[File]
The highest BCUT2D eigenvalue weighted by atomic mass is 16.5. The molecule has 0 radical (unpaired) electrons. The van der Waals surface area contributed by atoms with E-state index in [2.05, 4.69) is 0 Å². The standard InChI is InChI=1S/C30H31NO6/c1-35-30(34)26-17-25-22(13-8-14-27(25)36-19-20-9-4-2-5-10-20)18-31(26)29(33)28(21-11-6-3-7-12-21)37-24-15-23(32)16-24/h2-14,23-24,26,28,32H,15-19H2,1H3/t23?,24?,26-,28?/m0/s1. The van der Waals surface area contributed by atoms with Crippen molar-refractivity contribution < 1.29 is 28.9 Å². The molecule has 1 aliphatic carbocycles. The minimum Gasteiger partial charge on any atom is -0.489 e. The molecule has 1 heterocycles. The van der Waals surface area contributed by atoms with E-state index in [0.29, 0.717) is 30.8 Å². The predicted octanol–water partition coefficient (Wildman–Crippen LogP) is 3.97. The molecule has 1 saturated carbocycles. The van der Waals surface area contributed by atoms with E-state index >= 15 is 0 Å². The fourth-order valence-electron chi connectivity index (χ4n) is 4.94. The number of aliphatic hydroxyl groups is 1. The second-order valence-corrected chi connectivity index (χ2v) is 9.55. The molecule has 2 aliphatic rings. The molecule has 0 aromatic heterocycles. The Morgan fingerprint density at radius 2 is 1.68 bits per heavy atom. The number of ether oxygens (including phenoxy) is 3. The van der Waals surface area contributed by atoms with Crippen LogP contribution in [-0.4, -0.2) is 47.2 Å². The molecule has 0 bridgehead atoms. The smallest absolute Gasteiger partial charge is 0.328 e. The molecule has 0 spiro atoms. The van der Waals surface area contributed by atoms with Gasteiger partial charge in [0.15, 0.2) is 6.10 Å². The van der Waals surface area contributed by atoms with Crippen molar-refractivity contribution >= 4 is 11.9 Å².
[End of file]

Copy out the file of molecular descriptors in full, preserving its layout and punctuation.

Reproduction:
The highest BCUT2D eigenvalue weighted by atomic mass is 16.5. The molecule has 0 radical (unpaired) electrons. The van der Waals surface area contributed by atoms with E-state index in [2.05, 4.69) is 0 Å². The standard InChI is InChI=1S/C30H31NO6/c1-35-30(34)26-17-25-22(13-8-14-27(25)36-19-20-9-4-2-5-10-20)18-31(26)29(33)28(21-11-6-3-7-12-21)37-24-15-23(32)16-24/h2-14,23-24,26,28,32H,15-19H2,1H3/t23?,24?,26-,28?/m0/s1. The van der Waals surface area contributed by atoms with Crippen molar-refractivity contribution < 1.29 is 28.9 Å². The molecule has 1 aliphatic carbocycles. The minimum Gasteiger partial charge on any atom is -0.489 e. The molecule has 1 heterocycles. The van der Waals surface area contributed by atoms with E-state index in [0.29, 0.717) is 30.8 Å². The predicted octanol–water partition coefficient (Wildman–Crippen LogP) is 3.97. The molecule has 1 saturated carbocycles. The van der Waals surface area contributed by atoms with E-state index >= 15 is 0 Å². The fourth-order valence-electron chi connectivity index (χ4n) is 4.94. The number of aliphatic hydroxyl groups is 1. The second-order valence-corrected chi connectivity index (χ2v) is 9.55. The molecule has 2 aliphatic rings. The molecule has 0 aromatic heterocycles. The Morgan fingerprint density at radius 2 is 1.68 bits per heavy atom. The number of ether oxygens (including phenoxy) is 3. The van der Waals surface area contributed by atoms with Crippen LogP contribution in [-0.4, -0.2) is 47.2 Å². The molecule has 0 bridgehead atoms. The smallest absolute Gasteiger partial charge is 0.328 e. The molecule has 0 spiro atoms. The van der Waals surface area contributed by atoms with Gasteiger partial charge in [0.15, 0.2) is 6.10 Å². The van der Waals surface area contributed by atoms with Crippen molar-refractivity contribution >= 4 is 11.9 Å².